Welcome to Author Janet Gilsdorf
I spent my childhood along the banks of the Red River of the North, whose murky water flows backwards—from little puddles in South Dakota up to Lake Winnipeg. It was both the land of the prairie wind, which roared across the plains with only a rare shelter belt or grain elevator to slow it down, and a place of raw, stark beauty and unsurpassed simplicity.
Growing up in North Dakota introduced me to an endless series of adventures. I pedaled my bike all over town and out into the countryside. My friend Mary and I organized neighborhood parades and plays, and, one summer afternoon, we tried to dig to China. During the long, dark winters we built snow forts and, on the coldest days, made paper clothes for our paper dolls, guided by the fashions in the Sears, Roebuck, and Co. catalogue.
My first love affair occurred in kindergarten. I fell desperately, passionately in love with school and wanted to live forever in Horace Mann Elementary, where Miss Brown’s room would be my bedroom, I’d have my own private bathroom (the girls’ lavatory), and the library and its books would be mine alone. Learning to read opened a world of new places and ideas to me. In fact, I’ve never really left school. After high school, college, and then medical school and medical training in Nebraska, California, and Minnesota, with stops in Alaska and an Indian reservation spanning the Idaho-Nevada border, I landed at the University of Michigan as a faculty member, where I continue to love school.
As a scientist, I pursue the secrets of nature and in my field of infectious diseases, those secrets are microscopic in size yet powerful in impact. As a pediatrician, I counsel my young patients and their families during their finest, as well as their worst possible, moments. As a teacher, I guide young physicians and scientists through their journeys toward successful lives and careers. As a literary writer, I integrate the scientific, medical, and personal truths I witness and make emotional sense of their meaning.
Please tell us in one sentence only, why we should read your book.
What inspired you to want to become a writer?
What’s the best advice anyone has ever given you?
Which authors have influenced you most? How?
Favorite places to travel?
I love to travel to out of the way places where I can observe ordinary people living their seemingly ordinary, but really complex and interesting, lives. Such places have included Lake Five, Minnesota; Croatia; Tuscany in Italy; Ischia (off the coast of Naples, Italy); El Puerto de Santa Maria, Spain; upper, coastal Maine, in the dome cars aboard the Amtrak Zephyr and Empire Builder.
Where do you write?
Favorite/most influential teacher
What is your favorite scene in the book? Which scene or characters were the most difficult for you to write and why?
How do you go about revising/editing?
Revising/editing is the most important, and time consuming, aspect of my writing. I generally start each chapter with a “skeleton” of actions and narratives relating to the characters and the situation, and then, later, fill in the details of each scene. I read out loud, as hearing the narrative gives a different kind of input than just reading it. I obsess over each word, making sure I choose those that best convey whatever I’m trying to say.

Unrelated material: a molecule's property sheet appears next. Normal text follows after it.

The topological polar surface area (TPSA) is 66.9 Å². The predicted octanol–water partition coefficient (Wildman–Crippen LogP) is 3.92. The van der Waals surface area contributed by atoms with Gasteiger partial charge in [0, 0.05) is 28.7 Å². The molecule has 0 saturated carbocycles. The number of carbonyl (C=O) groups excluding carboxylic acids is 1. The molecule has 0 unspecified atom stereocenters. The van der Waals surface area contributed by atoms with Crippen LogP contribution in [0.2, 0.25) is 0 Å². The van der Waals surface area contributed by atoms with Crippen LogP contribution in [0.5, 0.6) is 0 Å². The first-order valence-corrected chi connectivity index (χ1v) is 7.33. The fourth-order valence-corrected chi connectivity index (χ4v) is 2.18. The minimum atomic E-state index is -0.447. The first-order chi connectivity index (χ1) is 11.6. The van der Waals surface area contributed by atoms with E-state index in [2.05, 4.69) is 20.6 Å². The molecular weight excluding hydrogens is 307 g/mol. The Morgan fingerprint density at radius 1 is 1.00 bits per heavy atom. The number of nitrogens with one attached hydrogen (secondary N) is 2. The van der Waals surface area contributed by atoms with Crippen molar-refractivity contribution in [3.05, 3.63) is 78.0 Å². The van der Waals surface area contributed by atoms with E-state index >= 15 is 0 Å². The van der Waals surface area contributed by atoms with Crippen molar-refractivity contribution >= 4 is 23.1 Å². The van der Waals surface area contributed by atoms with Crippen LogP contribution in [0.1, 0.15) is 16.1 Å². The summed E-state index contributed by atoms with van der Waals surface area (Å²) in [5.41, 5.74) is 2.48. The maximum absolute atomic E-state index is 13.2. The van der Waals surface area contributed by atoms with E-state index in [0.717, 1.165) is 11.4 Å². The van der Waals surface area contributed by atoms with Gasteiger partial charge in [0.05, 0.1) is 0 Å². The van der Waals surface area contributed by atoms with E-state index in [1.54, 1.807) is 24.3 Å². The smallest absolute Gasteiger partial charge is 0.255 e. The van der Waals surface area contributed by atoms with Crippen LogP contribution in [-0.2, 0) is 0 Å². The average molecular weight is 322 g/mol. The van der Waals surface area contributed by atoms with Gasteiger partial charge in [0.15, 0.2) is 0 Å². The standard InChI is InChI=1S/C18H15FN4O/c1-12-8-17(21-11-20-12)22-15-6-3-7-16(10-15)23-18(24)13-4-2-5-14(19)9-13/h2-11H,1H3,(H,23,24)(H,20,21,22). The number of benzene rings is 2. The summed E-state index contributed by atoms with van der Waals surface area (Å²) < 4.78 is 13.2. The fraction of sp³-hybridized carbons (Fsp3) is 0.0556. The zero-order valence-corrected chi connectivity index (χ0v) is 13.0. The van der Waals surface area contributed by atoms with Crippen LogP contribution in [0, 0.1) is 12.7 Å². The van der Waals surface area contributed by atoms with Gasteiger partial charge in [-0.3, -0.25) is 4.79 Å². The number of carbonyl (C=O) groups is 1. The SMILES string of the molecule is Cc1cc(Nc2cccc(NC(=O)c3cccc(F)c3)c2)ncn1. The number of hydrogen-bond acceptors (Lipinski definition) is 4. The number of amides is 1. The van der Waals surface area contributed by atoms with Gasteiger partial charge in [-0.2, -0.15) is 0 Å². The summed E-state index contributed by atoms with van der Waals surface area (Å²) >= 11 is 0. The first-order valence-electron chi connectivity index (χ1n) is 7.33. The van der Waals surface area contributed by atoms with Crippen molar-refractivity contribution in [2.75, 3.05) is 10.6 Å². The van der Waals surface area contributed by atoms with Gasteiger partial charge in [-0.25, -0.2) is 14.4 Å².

Although Anna and Jake Campbell interact with the world in very different ways, she as a cautious worrier and he as an optimistic realist, they successfully navigate the everyday problems that percolate through their marriage until the night their young son becomes ill. Anna has a bad cold and longs for the peace of evening and Jake, an orthopedic surgery resident, spends the night at the hospital, taking care of other people’s sick wives and children. As a result of their irreversible, achingly regrettable inactions, Anna and Jake face losing their child.
Anna, who works part time as a linguist, is devoted to her two young children—Chris, who irritates her with his friskiness, and Eddie, the placid baby that everybody adores. With Eddie’s illness, she is both crushed with guilt and embittered with blame toward Jake. As she withdraws into her distorted perceptions, she becomes increasingly unable to trust the medical system that is as familiar to her husband as a stormy spring evening.
Like many surgical residents, Jake has blindly embraced professional commitment to the point that he is wedded to his medical responsibilities and a relative stranger to the concerns of his family. Once Eddie’s diagnosis becomes clear, Jake struggles to orient himself to his new position in the medical sphere – parent of a seriously ill baby – about which he has no understanding, no patience, and no control. In his misery, he reaches to a former lover for solace.
If she weren’t the widow of a no-good guy who left her nothing but debts and two bossy adult daughters, Rose Marie wouldn’t have to run a day care home to support herself. Rather, she and Beefeater, her wine-loving Jack Russell terrier, would lead leisurely lives loading the bird feeders and weeding the petunias. Two cases of meningitis among the children in her day care bring her nose to nose with the public health system and threaten to close down her business.
Illness, particularly that of a child, is heartbreakingly cruel but Anna, Jake, their healthy son Chris, and Rose Marie, like most people who face daunting life challenges, find their way.
1 copy of Ten Days
Open to US only